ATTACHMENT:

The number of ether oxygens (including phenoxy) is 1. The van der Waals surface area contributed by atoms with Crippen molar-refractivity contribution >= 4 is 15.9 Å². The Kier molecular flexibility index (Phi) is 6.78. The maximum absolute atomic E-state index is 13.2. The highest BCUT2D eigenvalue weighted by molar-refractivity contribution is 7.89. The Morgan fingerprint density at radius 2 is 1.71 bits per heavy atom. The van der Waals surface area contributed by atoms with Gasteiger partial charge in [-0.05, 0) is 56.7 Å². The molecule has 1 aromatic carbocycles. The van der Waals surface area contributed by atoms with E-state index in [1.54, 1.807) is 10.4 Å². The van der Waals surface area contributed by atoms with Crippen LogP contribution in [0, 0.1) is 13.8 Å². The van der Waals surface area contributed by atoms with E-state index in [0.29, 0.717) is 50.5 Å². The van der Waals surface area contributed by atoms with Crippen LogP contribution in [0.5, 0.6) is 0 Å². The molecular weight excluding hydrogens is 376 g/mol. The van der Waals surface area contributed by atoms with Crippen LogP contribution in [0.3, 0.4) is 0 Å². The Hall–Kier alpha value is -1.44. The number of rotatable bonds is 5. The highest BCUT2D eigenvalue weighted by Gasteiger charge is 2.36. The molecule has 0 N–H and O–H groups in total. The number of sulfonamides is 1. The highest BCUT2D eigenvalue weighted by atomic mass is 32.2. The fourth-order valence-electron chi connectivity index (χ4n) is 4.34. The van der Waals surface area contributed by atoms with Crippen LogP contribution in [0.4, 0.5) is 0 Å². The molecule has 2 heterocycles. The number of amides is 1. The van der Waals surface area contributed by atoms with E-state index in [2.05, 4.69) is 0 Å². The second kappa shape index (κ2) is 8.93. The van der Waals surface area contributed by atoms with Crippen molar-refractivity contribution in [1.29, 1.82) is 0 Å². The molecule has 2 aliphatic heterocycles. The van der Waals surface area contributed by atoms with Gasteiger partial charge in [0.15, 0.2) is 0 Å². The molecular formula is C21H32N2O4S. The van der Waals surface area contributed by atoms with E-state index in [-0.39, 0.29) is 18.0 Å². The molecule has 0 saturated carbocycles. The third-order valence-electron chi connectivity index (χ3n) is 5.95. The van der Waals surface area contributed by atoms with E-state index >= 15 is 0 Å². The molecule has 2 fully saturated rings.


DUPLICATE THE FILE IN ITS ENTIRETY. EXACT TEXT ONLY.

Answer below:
The number of ether oxygens (including phenoxy) is 1. The van der Waals surface area contributed by atoms with Crippen molar-refractivity contribution >= 4 is 15.9 Å². The Kier molecular flexibility index (Phi) is 6.78. The maximum absolute atomic E-state index is 13.2. The highest BCUT2D eigenvalue weighted by molar-refractivity contribution is 7.89. The Morgan fingerprint density at radius 2 is 1.71 bits per heavy atom. The van der Waals surface area contributed by atoms with Gasteiger partial charge in [-0.05, 0) is 56.7 Å². The molecule has 1 aromatic carbocycles. The van der Waals surface area contributed by atoms with E-state index in [1.54, 1.807) is 10.4 Å². The van der Waals surface area contributed by atoms with Crippen LogP contribution in [0, 0.1) is 13.8 Å². The van der Waals surface area contributed by atoms with E-state index in [0.29, 0.717) is 50.5 Å². The van der Waals surface area contributed by atoms with Crippen LogP contribution in [0.5, 0.6) is 0 Å². The molecular weight excluding hydrogens is 376 g/mol. The van der Waals surface area contributed by atoms with Crippen LogP contribution in [0.3, 0.4) is 0 Å². The Hall–Kier alpha value is -1.44. The number of rotatable bonds is 5. The highest BCUT2D eigenvalue weighted by Gasteiger charge is 2.36. The molecule has 0 N–H and O–H groups in total. The number of sulfonamides is 1. The highest BCUT2D eigenvalue weighted by atomic mass is 32.2. The fourth-order valence-electron chi connectivity index (χ4n) is 4.34. The van der Waals surface area contributed by atoms with Crippen LogP contribution in [0.4, 0.5) is 0 Å². The molecule has 2 heterocycles. The number of amides is 1. The van der Waals surface area contributed by atoms with E-state index in [2.05, 4.69) is 0 Å². The second kappa shape index (κ2) is 8.93. The van der Waals surface area contributed by atoms with Crippen molar-refractivity contribution in [1.29, 1.82) is 0 Å². The molecule has 2 aliphatic heterocycles. The van der Waals surface area contributed by atoms with Gasteiger partial charge in [0.15, 0.2) is 0 Å². The molecular formula is C21H32N2O4S. The van der Waals surface area contributed by atoms with E-state index in [-0.39, 0.29) is 18.0 Å². The molecule has 0 saturated carbocycles. The third-order valence-electron chi connectivity index (χ3n) is 5.95. The van der Waals surface area contributed by atoms with E-state index >= 15 is 0 Å². The molecule has 2 fully saturated rings.